By now, you’ve probably heard of the Golden Globe-nominated film The Favourite, starring Emma Stone and Rachel Weisz. An awards-show darling about the reign of Queen Anne, it garnered rave reviews from the start. And while I believe the two headlining starlets (both nominated for best supporting actress) are more than deserving of the accolade, it’s Olivia Colman (nominated for best actress) who burns down the palace, so to speak.
While she may not be as big a household name as Stone or Weisz yet, she certainly should and will be. She already won a Golden Globe for her supporting role in the British TV series The Night Manager with Tom Hiddleston and Hugh Laurie. She’s also starring in season three of Netflix’s The Crown as Queen Elizabeth II, the successor to Claire Foy’s role from the first two seasons.
But in The Favourite, she plays another monarch: Queen Anne, who ruled England, Scotland and Ireland for 12 years during the first decade of the 18th century. Her superb portrayal of a flighty, hotheaded and infantile queen is more than deserving of the highest praises, especially when it means stealing the show from two of the most acclaimed actresses in Hollywood.
At times pathetic, unpredictable and so damn manipulative, Colman’s Queen Anne is caught between the crosshairs of two lovers, both vying for her affection in order to serve their own self-interests. And while “hell hath no fury like a woman scorned,” it seems Colman’s wrath is subtler and nuanced, dealing with the inner struggle of trying to do what’s right for her subjects and still satisfying her basic human desires.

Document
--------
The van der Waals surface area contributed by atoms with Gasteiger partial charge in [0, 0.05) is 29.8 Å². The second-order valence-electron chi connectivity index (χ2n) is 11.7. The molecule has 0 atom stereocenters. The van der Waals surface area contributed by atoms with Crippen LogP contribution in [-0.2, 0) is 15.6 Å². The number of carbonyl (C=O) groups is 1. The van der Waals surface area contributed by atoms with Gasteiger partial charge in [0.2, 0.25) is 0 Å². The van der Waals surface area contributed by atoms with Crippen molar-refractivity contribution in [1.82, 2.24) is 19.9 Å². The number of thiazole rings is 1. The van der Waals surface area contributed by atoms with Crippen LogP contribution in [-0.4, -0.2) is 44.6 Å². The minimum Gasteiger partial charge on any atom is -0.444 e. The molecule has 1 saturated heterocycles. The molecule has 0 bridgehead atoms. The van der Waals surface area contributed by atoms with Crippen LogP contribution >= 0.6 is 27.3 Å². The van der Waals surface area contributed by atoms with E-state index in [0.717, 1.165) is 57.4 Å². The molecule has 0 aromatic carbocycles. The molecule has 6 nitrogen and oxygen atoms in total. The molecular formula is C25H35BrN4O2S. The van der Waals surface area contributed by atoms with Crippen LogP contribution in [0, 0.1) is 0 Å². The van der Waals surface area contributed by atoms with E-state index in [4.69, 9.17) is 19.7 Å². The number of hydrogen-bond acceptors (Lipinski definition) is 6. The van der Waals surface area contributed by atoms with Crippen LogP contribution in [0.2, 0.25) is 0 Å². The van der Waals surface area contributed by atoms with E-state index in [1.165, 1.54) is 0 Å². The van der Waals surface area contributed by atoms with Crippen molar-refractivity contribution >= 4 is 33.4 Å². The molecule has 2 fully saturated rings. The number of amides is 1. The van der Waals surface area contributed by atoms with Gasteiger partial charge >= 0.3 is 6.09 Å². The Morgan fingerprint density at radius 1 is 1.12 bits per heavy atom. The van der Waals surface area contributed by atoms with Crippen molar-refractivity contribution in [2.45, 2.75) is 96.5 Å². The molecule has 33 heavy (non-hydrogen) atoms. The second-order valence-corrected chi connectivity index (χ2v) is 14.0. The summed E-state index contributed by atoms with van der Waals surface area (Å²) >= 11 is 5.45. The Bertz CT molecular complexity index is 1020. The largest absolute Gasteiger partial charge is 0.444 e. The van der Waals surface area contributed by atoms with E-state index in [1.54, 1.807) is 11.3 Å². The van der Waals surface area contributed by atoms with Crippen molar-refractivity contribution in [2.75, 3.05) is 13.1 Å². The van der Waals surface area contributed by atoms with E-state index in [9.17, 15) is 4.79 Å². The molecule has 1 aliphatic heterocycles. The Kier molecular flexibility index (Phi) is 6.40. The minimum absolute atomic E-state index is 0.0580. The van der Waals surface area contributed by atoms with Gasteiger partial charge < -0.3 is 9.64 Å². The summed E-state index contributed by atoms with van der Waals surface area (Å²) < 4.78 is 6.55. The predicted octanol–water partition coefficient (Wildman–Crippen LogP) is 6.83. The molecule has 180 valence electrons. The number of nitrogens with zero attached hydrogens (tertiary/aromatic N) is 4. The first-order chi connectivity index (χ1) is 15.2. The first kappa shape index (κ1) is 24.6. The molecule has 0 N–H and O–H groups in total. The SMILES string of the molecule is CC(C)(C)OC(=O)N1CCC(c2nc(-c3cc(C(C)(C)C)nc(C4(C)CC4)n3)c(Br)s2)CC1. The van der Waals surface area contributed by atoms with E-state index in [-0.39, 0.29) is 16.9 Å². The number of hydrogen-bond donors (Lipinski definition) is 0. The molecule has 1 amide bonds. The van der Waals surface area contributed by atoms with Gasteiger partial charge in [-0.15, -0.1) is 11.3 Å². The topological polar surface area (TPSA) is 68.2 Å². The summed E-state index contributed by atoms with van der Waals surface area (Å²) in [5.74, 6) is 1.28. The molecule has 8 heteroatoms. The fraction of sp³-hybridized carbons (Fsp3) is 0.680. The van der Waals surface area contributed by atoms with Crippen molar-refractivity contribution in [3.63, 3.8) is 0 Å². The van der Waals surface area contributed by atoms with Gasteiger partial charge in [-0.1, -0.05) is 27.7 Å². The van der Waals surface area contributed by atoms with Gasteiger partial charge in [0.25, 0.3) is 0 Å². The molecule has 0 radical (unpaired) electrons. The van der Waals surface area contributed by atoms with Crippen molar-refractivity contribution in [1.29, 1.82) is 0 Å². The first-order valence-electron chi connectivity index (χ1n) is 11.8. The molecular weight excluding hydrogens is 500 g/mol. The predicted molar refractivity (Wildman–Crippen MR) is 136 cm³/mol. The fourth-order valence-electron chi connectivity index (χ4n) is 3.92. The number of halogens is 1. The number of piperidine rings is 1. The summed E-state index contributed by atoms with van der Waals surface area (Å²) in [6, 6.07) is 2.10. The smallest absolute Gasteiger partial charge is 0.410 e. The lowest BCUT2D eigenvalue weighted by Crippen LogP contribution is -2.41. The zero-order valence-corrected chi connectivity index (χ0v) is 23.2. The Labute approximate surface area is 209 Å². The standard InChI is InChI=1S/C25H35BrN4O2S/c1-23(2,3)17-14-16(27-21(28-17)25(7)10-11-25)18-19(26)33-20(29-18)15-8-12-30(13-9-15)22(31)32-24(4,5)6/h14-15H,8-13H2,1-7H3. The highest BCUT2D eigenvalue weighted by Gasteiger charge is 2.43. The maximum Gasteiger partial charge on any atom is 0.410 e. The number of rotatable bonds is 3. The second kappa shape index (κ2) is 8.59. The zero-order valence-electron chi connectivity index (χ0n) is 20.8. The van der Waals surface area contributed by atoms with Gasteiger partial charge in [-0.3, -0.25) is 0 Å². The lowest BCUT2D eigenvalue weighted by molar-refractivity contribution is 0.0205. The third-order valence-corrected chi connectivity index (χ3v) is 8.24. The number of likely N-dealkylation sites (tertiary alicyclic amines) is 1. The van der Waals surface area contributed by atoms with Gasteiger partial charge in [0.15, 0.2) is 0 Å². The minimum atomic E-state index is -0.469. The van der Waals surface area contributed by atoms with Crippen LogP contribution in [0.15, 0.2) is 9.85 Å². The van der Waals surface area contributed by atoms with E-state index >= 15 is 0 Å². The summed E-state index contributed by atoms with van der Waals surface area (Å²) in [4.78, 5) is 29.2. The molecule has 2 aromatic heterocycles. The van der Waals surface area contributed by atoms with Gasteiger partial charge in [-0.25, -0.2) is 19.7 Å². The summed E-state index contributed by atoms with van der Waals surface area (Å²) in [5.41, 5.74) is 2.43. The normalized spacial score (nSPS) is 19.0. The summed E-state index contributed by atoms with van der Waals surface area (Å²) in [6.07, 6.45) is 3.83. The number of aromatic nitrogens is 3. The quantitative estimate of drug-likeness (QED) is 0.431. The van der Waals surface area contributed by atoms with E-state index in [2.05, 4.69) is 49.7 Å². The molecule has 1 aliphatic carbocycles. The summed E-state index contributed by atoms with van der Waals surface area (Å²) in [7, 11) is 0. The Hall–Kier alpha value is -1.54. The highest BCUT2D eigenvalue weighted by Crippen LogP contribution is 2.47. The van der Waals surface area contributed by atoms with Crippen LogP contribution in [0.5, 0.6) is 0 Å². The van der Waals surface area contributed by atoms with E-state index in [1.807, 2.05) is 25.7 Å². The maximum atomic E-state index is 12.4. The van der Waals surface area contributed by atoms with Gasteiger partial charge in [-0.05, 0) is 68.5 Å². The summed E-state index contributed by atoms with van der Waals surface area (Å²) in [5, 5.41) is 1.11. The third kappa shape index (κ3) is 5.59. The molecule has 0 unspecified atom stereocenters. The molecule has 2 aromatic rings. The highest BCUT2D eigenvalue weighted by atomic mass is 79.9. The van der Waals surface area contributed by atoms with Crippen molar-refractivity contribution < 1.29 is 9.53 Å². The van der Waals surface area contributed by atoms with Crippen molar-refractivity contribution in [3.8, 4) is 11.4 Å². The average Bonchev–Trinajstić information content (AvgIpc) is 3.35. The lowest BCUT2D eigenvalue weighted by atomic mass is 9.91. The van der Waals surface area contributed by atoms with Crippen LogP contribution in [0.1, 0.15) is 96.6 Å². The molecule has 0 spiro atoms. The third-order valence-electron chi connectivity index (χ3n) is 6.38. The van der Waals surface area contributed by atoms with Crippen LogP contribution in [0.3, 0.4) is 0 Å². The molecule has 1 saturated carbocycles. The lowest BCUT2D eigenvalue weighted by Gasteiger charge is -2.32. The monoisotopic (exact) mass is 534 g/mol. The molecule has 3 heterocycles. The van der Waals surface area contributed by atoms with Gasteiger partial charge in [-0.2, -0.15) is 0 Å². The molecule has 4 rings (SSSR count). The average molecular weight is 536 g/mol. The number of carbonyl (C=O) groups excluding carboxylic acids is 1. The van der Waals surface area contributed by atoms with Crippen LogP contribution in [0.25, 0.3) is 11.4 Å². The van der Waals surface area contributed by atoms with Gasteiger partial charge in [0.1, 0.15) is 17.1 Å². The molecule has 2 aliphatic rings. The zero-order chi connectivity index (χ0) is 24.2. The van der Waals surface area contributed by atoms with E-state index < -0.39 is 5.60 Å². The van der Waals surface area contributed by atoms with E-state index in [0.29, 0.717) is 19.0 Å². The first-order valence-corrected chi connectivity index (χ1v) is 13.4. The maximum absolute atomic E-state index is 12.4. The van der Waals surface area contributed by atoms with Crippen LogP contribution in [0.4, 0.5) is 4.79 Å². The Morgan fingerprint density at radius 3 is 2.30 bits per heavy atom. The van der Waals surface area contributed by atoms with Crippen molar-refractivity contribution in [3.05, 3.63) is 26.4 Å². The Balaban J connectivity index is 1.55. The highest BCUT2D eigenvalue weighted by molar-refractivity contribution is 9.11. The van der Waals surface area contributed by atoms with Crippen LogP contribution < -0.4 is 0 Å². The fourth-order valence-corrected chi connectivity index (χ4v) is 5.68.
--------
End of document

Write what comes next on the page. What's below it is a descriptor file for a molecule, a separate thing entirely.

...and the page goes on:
Gout, infertility and obesity are just a few of Anne’s physical maladies, not to mention her frivolous outbursts that border on bipolar. Anne’s personal struggles make her a burden to those around her, and only her royal title prevents the court from taking matters into their own hands. But while they laugh at her wooden wheelchair and increasing girth behind her back, Colman’s delivery of the childless queen is heartbreaking and gut-wrenching (literally). She eats cake until she throws up, then eats it again and again and again. She’s in so much pain from the gout that she can’t get out of bed, she’s at the mercy of her caregivers and she knows she’s only useful to those who see her as a means to an end. It’s this exquisite and sympathetic performance that leaves my skin crawling, and my heart aching, long after the curtains have closed.
Basically, it’s like watching a trainwreck. Except this train is headed straight for an Oscar nom.